When I brought my first child home from the hospital and walked through the front door, I remember thinking “OK, now what?” I had no idea what to expect (even though I’d read tons of books) and I was basically learning as I went. Parents often forget about learning how to teach a newborn sleep habits when they’re approaching the due date, but they quickly realize their error–not all babies “sleep like a baby!”
Here are some tips you should keep in mind when establishing the newborn sleep habits:
I’m shocked at the number of families who still put their baby on their tummy to sleep. Yes, babies do sleep better on their tummies, but until they have the strength to roll to their tummies on their own, the safest place for baby to sleep is on their backs. Follow the ABCs of Safe Sleep to ensure your newborn’s safety:
- Alone – on a separate sleeping surface from other people or pets, without blankets, pillows, bumper pads, toys, or other soft items.
- on their Back – not on their side or tummy.
- in their Crib – not on an adult bed, water bed, armchair, sofa or other soft bedding.
They’ll Want to Sleep all Day and Party all Night!
Newborns often have day/night confusion, which means that they sleep for longer periods during the day, and have longer awake periods at night. To help your newborn sleep better at night, keep some lights on and make some noise during the day, and be as quiet as possible with the lights down low at night. Try to avoid stimulation when you’re feeding your baby at night, otherwise they might think it’s playtime!
Newborns often have day/night confusion.
Sleep is Very Unorganized
Your child’s biological sleep rhythms don’t exist yet, so there are no patterns as to when and how long your baby will sleep for. They just sleep when they’re sleepy! It’s great to establish a daily routine, but save the strict schedule for when they are closer to 4-5 months.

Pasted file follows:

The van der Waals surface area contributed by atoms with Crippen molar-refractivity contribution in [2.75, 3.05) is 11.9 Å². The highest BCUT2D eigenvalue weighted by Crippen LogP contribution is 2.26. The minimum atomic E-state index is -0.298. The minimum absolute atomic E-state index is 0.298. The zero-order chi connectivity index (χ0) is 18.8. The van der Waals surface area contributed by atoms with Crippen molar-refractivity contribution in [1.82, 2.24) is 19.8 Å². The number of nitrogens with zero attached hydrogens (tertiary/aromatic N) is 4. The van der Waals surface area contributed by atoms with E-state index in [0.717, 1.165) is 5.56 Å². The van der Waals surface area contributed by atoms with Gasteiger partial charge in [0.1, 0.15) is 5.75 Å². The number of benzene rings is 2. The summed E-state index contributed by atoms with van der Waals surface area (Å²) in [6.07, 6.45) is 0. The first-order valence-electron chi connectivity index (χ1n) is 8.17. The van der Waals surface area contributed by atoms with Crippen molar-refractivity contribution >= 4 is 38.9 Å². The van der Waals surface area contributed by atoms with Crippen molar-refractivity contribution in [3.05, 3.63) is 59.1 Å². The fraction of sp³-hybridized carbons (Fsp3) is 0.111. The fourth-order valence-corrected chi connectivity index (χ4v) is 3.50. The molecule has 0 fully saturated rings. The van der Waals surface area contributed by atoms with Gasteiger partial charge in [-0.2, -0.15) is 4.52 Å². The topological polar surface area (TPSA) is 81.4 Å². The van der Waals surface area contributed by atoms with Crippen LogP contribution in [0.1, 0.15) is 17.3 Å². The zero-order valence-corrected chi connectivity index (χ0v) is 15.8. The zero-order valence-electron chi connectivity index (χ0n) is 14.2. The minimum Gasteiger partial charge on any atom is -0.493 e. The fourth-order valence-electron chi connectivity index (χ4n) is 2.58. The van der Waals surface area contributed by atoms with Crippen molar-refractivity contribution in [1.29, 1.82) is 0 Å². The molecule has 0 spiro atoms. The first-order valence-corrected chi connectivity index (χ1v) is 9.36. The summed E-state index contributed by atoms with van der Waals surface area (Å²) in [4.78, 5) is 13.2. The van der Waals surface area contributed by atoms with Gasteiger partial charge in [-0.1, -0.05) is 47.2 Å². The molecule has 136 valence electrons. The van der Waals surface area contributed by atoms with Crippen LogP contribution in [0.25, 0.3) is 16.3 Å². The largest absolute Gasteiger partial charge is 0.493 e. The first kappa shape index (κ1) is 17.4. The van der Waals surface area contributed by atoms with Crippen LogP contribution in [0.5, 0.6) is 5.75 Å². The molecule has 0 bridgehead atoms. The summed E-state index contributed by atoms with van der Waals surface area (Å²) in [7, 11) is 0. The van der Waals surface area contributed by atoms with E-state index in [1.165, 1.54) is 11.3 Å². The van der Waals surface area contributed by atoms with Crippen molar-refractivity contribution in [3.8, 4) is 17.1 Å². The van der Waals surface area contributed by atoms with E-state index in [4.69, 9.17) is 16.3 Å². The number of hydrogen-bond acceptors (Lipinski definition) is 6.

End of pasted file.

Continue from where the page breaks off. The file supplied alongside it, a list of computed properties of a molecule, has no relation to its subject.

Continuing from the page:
They Need Frequent Naps
Your newborn will only have short wakeful periods during the day – around 1 to 2 hours at most. Keep this time frame in mind so that you avoid letting your newborn get over-tired. Once they’re asleep they may only sleep for 30 minutes at a time, but that’s normal! All they need is a quick little nap to recharge them for the next activity.
It’s great to establish a daily routine, but save the strict schedule for when they are closer to 4-5 months.
You Should Help Your Newborn Sleep
At this point you cannot create any bad habits, so do whatever it takes to soothe your baby to sleep. Some soothing techniques you can try are gentle rocking, cuddling, baby massage, singing, and sucking (nursing or pacifier). As your baby reaches closer to 3 months, you can start implementing a more consistent place for your baby to sleep, and incorporate a consistent soothing routine.
Take Care of the Caregivers (YOU!)
Looking after a newborn is the equivalent of working 3 full-time jobs with very little sleep, and it’s exhausting. Take every opportunity to get some rest yourself, and don’t be shy about asking friends and family to help out while you go pamper yourself, take a nap or just get out of the house! If you don’t get the rest you need, your body’s immune system will struggle to fight off illness, your fine motor skills will suffer and simple tasks like climbing the stairs becomes dangerous, you’ll be crankier and at a greater risk for postpartum depression. Don’t wear sleep deprivation as a badge of honour, and do yourself and your family a favour by looking after your needs too. Your baby will thank you for it.
If you don’t get the rest you need, your body’s immune system will struggle, your fine motor skills will suffer, you’ll be crankier and at a greater risk for postpartum depression.
It helps to set realistic expectations when it comes to your newborn’s sleep so that you can get the rest you need as well. It may not always be easy, but if you can establish newborn sleep habits, you’ll all be getting a great night’s sleep in no time at all!